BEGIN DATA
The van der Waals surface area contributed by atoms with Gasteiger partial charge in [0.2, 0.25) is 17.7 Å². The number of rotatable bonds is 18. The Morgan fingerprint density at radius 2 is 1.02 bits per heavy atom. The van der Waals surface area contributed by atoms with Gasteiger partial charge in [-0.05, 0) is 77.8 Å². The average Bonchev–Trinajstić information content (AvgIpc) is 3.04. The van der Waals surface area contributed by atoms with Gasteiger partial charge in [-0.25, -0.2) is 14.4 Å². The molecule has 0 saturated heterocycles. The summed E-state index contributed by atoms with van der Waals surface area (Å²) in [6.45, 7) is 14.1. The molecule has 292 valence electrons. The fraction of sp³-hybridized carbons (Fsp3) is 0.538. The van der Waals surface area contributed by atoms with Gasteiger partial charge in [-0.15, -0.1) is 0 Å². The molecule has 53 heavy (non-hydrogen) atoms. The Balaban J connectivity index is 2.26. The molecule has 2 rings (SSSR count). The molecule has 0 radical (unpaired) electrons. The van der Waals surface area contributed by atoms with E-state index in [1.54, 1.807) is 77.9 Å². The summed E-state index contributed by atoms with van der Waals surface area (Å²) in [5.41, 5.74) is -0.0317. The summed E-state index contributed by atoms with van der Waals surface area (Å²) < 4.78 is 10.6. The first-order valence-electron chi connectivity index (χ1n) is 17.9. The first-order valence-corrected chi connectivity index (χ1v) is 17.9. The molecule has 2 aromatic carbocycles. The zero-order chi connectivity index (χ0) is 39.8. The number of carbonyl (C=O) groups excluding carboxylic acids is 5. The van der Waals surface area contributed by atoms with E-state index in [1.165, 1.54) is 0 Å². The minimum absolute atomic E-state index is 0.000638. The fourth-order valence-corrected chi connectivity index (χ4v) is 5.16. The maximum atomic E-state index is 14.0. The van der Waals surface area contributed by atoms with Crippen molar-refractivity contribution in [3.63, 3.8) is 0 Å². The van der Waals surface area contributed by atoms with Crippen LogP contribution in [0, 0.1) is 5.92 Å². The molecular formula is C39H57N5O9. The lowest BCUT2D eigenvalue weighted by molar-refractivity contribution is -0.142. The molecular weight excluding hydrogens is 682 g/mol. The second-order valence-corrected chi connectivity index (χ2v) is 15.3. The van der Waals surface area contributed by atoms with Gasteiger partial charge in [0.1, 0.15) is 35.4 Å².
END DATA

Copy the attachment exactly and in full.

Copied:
The van der Waals surface area contributed by atoms with Gasteiger partial charge in [0.2, 0.25) is 17.7 Å². The number of rotatable bonds is 18. The Morgan fingerprint density at radius 2 is 1.02 bits per heavy atom. The van der Waals surface area contributed by atoms with Gasteiger partial charge in [-0.05, 0) is 77.8 Å². The average Bonchev–Trinajstić information content (AvgIpc) is 3.04. The van der Waals surface area contributed by atoms with Gasteiger partial charge in [-0.25, -0.2) is 14.4 Å². The molecule has 0 saturated heterocycles. The summed E-state index contributed by atoms with van der Waals surface area (Å²) in [6.45, 7) is 14.1. The molecule has 292 valence electrons. The fraction of sp³-hybridized carbons (Fsp3) is 0.538. The van der Waals surface area contributed by atoms with Gasteiger partial charge in [-0.15, -0.1) is 0 Å². The molecule has 53 heavy (non-hydrogen) atoms. The Balaban J connectivity index is 2.26. The molecule has 2 rings (SSSR count). The molecule has 0 radical (unpaired) electrons. The van der Waals surface area contributed by atoms with E-state index in [1.54, 1.807) is 77.9 Å². The summed E-state index contributed by atoms with van der Waals surface area (Å²) in [5.41, 5.74) is -0.0317. The summed E-state index contributed by atoms with van der Waals surface area (Å²) < 4.78 is 10.6. The first-order valence-electron chi connectivity index (χ1n) is 17.9. The first-order valence-corrected chi connectivity index (χ1v) is 17.9. The molecule has 2 aromatic carbocycles. The zero-order chi connectivity index (χ0) is 39.8. The number of carbonyl (C=O) groups excluding carboxylic acids is 5. The van der Waals surface area contributed by atoms with E-state index in [1.165, 1.54) is 0 Å². The minimum absolute atomic E-state index is 0.000638. The fourth-order valence-corrected chi connectivity index (χ4v) is 5.16. The maximum atomic E-state index is 14.0. The van der Waals surface area contributed by atoms with Crippen molar-refractivity contribution in [3.63, 3.8) is 0 Å². The van der Waals surface area contributed by atoms with Crippen LogP contribution in [0, 0.1) is 5.92 Å². The molecular formula is C39H57N5O9. The lowest BCUT2D eigenvalue weighted by molar-refractivity contribution is -0.142. The molecular weight excluding hydrogens is 682 g/mol. The second-order valence-corrected chi connectivity index (χ2v) is 15.3. The van der Waals surface area contributed by atoms with Gasteiger partial charge in [0.1, 0.15) is 35.4 Å².